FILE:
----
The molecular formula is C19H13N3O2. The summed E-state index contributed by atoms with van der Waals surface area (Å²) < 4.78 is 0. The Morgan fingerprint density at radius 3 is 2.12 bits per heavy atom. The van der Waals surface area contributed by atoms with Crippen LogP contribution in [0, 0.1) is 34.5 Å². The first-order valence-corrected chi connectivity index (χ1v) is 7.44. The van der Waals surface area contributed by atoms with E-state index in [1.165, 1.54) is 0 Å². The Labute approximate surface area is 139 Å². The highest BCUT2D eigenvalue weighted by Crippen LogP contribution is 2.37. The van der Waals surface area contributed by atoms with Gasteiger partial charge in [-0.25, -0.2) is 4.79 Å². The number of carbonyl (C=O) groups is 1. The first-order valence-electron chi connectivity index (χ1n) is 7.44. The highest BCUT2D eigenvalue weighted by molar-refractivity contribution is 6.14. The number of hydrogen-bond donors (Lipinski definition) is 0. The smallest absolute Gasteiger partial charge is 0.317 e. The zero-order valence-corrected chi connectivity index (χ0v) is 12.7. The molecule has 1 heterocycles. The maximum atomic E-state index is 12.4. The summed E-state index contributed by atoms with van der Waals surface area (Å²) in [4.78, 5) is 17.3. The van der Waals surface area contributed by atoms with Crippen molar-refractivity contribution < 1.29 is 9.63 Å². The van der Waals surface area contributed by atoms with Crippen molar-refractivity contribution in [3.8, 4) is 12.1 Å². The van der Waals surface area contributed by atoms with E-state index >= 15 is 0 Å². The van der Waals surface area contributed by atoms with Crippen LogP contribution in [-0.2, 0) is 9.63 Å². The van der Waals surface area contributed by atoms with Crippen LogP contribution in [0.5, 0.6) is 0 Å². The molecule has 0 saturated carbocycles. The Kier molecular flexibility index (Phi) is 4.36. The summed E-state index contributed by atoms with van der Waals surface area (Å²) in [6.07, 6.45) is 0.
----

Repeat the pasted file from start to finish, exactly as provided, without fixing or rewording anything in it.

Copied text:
The molecular formula is C19H13N3O2. The summed E-state index contributed by atoms with van der Waals surface area (Å²) < 4.78 is 0. The Morgan fingerprint density at radius 3 is 2.12 bits per heavy atom. The van der Waals surface area contributed by atoms with Crippen LogP contribution in [0, 0.1) is 34.5 Å². The first-order valence-corrected chi connectivity index (χ1v) is 7.44. The van der Waals surface area contributed by atoms with E-state index in [1.165, 1.54) is 0 Å². The Labute approximate surface area is 139 Å². The highest BCUT2D eigenvalue weighted by Crippen LogP contribution is 2.37. The van der Waals surface area contributed by atoms with Gasteiger partial charge in [-0.25, -0.2) is 4.79 Å². The number of carbonyl (C=O) groups is 1. The first-order valence-electron chi connectivity index (χ1n) is 7.44. The highest BCUT2D eigenvalue weighted by molar-refractivity contribution is 6.14. The number of hydrogen-bond donors (Lipinski definition) is 0. The smallest absolute Gasteiger partial charge is 0.317 e. The zero-order valence-corrected chi connectivity index (χ0v) is 12.7. The molecule has 1 heterocycles. The maximum atomic E-state index is 12.4. The summed E-state index contributed by atoms with van der Waals surface area (Å²) in [4.78, 5) is 17.3. The van der Waals surface area contributed by atoms with Crippen molar-refractivity contribution < 1.29 is 9.63 Å². The van der Waals surface area contributed by atoms with Crippen molar-refractivity contribution in [3.8, 4) is 12.1 Å². The van der Waals surface area contributed by atoms with E-state index >= 15 is 0 Å². The van der Waals surface area contributed by atoms with Crippen LogP contribution in [-0.2, 0) is 9.63 Å². The van der Waals surface area contributed by atoms with Crippen LogP contribution in [0.5, 0.6) is 0 Å². The molecule has 0 saturated carbocycles. The Kier molecular flexibility index (Phi) is 4.36. The summed E-state index contributed by atoms with van der Waals surface area (Å²) in [6.07, 6.45) is 0.